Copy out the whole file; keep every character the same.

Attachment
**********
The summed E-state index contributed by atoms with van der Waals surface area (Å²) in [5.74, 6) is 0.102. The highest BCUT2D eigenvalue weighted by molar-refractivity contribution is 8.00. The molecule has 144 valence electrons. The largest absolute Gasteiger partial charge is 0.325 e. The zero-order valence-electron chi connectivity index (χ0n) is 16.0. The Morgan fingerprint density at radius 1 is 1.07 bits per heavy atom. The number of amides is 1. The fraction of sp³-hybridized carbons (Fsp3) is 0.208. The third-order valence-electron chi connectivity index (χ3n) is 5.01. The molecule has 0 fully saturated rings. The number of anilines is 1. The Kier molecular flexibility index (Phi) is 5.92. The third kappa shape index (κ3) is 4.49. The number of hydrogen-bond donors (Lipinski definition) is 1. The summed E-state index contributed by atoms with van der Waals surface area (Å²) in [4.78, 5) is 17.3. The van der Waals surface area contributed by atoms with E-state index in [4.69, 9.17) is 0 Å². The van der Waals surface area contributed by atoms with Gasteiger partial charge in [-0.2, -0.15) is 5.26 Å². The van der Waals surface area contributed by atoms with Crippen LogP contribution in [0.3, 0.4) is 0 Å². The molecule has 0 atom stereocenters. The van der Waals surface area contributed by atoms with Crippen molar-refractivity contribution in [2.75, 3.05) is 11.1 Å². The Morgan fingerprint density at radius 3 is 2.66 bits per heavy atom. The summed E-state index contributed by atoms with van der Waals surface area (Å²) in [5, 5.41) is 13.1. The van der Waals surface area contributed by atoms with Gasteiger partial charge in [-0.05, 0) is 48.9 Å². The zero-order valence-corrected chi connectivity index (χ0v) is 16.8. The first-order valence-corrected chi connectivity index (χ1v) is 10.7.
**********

The summed E-state index contributed by atoms with van der Waals surface area (Å²) in [5.74, 6) is 0.102. The highest BCUT2D eigenvalue weighted by molar-refractivity contribution is 8.00. The molecule has 144 valence electrons. The largest absolute Gasteiger partial charge is 0.325 e. The zero-order valence-electron chi connectivity index (χ0n) is 16.0. The Morgan fingerprint density at radius 1 is 1.07 bits per heavy atom. The number of amides is 1. The fraction of sp³-hybridized carbons (Fsp3) is 0.208. The third-order valence-electron chi connectivity index (χ3n) is 5.01. The molecule has 0 fully saturated rings. The number of anilines is 1. The Kier molecular flexibility index (Phi) is 5.92. The third kappa shape index (κ3) is 4.49. The number of hydrogen-bond donors (Lipinski definition) is 1. The summed E-state index contributed by atoms with van der Waals surface area (Å²) in [4.78, 5) is 17.3. The van der Waals surface area contributed by atoms with E-state index in [4.69, 9.17) is 0 Å². The van der Waals surface area contributed by atoms with Gasteiger partial charge in [-0.2, -0.15) is 5.26 Å². The van der Waals surface area contributed by atoms with Crippen LogP contribution in [0.3, 0.4) is 0 Å². The molecule has 0 atom stereocenters. The van der Waals surface area contributed by atoms with Crippen molar-refractivity contribution in [2.75, 3.05) is 11.1 Å². The Morgan fingerprint density at radius 3 is 2.66 bits per heavy atom. The summed E-state index contributed by atoms with van der Waals surface area (Å²) in [5, 5.41) is 13.1. The van der Waals surface area contributed by atoms with Gasteiger partial charge in [-0.05, 0) is 48.9 Å². The zero-order valence-corrected chi connectivity index (χ0v) is 16.8. The first-order valence-corrected chi connectivity index (χ1v) is 10.7.